The AP strategy consistently lowered the long-term number of vector-competent mosquitoes more than the RR strategy. Under an RR strategy, population reduction can release the surviving mosquitoes from density-dependent constraints, allowing surviving wild-type mosquitoes to have high per-capita growth rates. By contrast, the AP strategy does not lower population density, and hence density dependence can remain strong even as releases are ongoing. Under some conditions (e.g., when only a small number of adult males are released Fig. 4A), this difference between the two strategies prevents the RR strategy from being able to lower the number of vector competent mosquitoes as effectively as the AP strategy once the vector competent population has been reduced, even when releases are ongoing (e.g., Figs. 4A, 4C, and 4D). Thus, for some release scenarios (e.g., releases of eggs), an AP strategy can have a larger transient effect on vector-competent population reduction than an RR strategy (e.g., Fig. 4C and Fig. 4D). By contrast, when the RR strategy is comparatively effective at reducing mosquito abundances (e.g., when sufficiently large numbers of females are also released - e.g., Fig. 4B), an RR strategy can cause greater reductions in the vector-competent mosquito population during the transient stages in some of the release scenarios (Figs. 4 and 5). We find that, when present, these differences are most pronounced after there has been an approximately three orders of magnitude decline in the vector-competent population caused by an RR strategy, although the difference can be apparent by 200 days into releases (e.g., Fig 5A). When the fitness cost is very high, the difference between an RR strategy and an AP strategy during the transient stages has the potential to be modestly larger than when there is weaker or no fitness cost, because the higher fitness cost renders an anti-pathogen construct less capable of spreading through an AP strategy. An FK strategy based on population reduction alone proves unable to lower the number of vector competent mosquitoes further than the RR strategy, even during the transient stages (Figure S2). These results are robust to whether simulation runs resulting in population extinction are included in the analysis (Figures S3-S4).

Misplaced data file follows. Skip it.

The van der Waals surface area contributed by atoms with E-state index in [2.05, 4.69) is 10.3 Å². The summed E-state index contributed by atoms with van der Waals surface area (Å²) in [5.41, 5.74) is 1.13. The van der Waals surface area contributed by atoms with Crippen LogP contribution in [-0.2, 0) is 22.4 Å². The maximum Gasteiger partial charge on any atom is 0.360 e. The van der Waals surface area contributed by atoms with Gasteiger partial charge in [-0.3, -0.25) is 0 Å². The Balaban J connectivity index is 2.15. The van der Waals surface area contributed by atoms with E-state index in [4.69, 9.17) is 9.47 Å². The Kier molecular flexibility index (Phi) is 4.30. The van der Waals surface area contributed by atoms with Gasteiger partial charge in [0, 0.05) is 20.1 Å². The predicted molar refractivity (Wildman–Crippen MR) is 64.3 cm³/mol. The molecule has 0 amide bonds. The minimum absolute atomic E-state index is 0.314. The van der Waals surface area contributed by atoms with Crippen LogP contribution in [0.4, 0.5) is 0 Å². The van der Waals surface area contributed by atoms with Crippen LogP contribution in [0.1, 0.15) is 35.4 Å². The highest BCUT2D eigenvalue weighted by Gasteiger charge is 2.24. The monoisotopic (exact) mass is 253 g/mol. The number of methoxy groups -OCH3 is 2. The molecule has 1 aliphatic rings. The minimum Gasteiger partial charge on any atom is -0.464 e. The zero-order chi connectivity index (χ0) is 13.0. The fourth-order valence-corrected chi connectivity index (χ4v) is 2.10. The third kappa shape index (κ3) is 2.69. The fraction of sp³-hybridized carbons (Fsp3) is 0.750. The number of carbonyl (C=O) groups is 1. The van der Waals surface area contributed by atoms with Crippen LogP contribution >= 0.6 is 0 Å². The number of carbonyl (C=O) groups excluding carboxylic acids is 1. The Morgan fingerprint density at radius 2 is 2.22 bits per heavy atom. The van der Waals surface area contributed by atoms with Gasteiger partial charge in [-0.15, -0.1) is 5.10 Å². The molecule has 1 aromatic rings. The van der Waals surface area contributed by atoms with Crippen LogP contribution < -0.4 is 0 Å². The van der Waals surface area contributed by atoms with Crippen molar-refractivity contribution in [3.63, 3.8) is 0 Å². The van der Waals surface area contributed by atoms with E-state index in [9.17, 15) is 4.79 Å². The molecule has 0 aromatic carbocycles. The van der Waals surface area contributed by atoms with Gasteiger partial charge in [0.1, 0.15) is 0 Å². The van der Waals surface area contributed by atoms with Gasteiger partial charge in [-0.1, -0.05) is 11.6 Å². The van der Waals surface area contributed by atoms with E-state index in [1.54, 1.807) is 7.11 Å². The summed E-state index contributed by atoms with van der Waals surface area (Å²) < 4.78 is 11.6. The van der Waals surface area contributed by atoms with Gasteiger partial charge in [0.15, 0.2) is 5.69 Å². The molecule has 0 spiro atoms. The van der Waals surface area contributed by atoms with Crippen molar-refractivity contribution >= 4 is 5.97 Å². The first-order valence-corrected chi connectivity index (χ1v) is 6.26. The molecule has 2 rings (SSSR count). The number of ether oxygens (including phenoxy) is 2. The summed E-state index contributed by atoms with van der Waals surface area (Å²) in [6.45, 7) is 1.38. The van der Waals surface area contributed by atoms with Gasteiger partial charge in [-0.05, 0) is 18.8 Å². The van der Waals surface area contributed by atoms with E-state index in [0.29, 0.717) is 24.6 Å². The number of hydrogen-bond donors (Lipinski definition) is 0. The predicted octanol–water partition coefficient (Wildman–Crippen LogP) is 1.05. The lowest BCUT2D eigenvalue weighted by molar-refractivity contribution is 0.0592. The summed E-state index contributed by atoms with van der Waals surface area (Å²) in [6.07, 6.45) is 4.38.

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Figure 5. The average number of vector competent mosquitoes for each day for up to 30 simulation runs modeling “reduce and replace” (RR) transgenic control strategies and a strategy releasing mosquitoes carrying the anti-pathogen construct alone (an AP strategy) under differing fitness costs associated with the anti-pathogen gene.